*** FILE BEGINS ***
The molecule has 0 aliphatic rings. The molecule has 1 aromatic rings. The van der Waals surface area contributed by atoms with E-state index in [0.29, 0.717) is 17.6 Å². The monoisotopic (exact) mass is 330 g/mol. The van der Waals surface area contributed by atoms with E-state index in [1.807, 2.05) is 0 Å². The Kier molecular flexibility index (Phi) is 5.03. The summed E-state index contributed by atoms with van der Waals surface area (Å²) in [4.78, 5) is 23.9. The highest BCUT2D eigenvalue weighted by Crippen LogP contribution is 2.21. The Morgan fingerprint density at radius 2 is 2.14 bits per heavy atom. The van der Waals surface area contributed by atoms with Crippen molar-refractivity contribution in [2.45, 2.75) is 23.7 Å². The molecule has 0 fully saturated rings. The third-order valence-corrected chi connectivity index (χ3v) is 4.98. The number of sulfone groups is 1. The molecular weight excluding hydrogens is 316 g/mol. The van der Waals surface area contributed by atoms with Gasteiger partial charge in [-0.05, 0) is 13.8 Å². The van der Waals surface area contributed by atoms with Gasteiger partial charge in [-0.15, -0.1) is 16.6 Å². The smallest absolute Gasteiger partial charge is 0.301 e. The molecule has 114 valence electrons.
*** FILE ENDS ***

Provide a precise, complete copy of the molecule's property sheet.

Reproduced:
The molecule has 0 aliphatic rings. The molecule has 1 aromatic rings. The van der Waals surface area contributed by atoms with E-state index in [0.29, 0.717) is 17.6 Å². The monoisotopic (exact) mass is 330 g/mol. The van der Waals surface area contributed by atoms with E-state index in [1.807, 2.05) is 0 Å². The Kier molecular flexibility index (Phi) is 5.03. The summed E-state index contributed by atoms with van der Waals surface area (Å²) in [4.78, 5) is 23.9. The highest BCUT2D eigenvalue weighted by Crippen LogP contribution is 2.21. The Morgan fingerprint density at radius 2 is 2.14 bits per heavy atom. The van der Waals surface area contributed by atoms with Crippen molar-refractivity contribution in [2.45, 2.75) is 23.7 Å². The molecule has 0 fully saturated rings. The third-order valence-corrected chi connectivity index (χ3v) is 4.98. The number of sulfone groups is 1. The molecular weight excluding hydrogens is 316 g/mol. The van der Waals surface area contributed by atoms with Gasteiger partial charge in [-0.05, 0) is 13.8 Å². The van der Waals surface area contributed by atoms with Gasteiger partial charge in [-0.15, -0.1) is 16.6 Å². The smallest absolute Gasteiger partial charge is 0.301 e. The molecule has 114 valence electrons.